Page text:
The Supreme Court heard oral arguments in high-profile voting rights cases Tuesday morning, while an ad campaign compared the justices to segregationists who opposed the civil rights movement.
Left-wing organization Demand Justice, which calls for reforms such as court-packing, paid for an ad that will run starting Tuesday in the Washington, D.C. area, Politico reported, while the court considers the cases that deal with Arizona laws against ballot harvesting and voting outside of one’s precinct. Democrats opposed the restrictions, claiming they are discriminatory against minority voters who rely on voting out of precinct or by having others hand in their absentee ballots for them.
“In 1965, opponents of voting rights swung clubs on a bridge in Selma,” a voice-over says. “Today, they sit on the highest court.”
The ad specifically targets Chief Justice John Roberts, accusing him of leading a charge to oppose the efforts of the late Rep. John Lewis, a civil rights icon who fought for equal rights.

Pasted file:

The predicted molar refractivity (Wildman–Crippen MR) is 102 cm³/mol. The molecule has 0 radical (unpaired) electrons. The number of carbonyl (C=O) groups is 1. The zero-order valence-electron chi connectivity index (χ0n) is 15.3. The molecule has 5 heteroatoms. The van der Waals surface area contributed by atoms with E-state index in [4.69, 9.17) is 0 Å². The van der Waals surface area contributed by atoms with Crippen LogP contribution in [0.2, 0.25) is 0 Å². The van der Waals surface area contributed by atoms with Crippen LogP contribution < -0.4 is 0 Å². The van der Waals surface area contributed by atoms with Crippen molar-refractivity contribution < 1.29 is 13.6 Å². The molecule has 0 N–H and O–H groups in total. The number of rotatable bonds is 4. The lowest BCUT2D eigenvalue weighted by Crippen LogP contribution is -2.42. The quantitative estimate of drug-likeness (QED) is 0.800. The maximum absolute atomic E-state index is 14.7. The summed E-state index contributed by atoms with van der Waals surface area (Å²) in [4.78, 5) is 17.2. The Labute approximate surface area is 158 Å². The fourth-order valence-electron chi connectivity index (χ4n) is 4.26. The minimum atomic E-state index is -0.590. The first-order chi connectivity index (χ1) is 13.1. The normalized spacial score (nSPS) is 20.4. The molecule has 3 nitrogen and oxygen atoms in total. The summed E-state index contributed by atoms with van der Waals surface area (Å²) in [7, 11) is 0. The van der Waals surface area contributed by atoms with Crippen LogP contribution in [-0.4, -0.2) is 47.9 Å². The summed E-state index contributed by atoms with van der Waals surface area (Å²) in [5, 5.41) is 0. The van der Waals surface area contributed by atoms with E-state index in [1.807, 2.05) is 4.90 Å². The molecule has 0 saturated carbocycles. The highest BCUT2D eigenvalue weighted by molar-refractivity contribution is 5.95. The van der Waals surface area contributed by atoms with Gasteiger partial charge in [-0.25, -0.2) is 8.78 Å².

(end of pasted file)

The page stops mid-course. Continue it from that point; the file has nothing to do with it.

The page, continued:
“John Lewis marched and bled so the Voting Rights Act could become law,” the voice-over says at the beginning, “but now John Roberts and his Supreme Court are set to destroy his legacy.”
Demand Justice’s executive director, Brian Fallon, told Politico that one of his group’s goals with the ad “is to bring attention to this case and maybe shame Roberts and at least one other conservative out of gutting what remains of the Voting Rights Act.”
Republicans have been in favor of laws prohibiting ballot harvesting — the practice of allowing third parties unrelated to the voters to collect and turn in people’s absentee ballots — due to election security concerns.
Fallon said that Demand Justice’s other aim is to urge Congress to pass the John Lewis Voting Rights Advancement Act. He also said that support for the bill is tied to support for ending the filibuster because “any meaningful push to pass the John Lewis Act” would need the elimination of the filibuster in order to pass it.
The Supreme Court began hearing oral arguments in the Arizona cases, Brnovich v. DNC and Arizona Republican Party v. DNC, at 10 a.m. via teleconference, which has been the court’s practice throughout the coronavirus pandemic.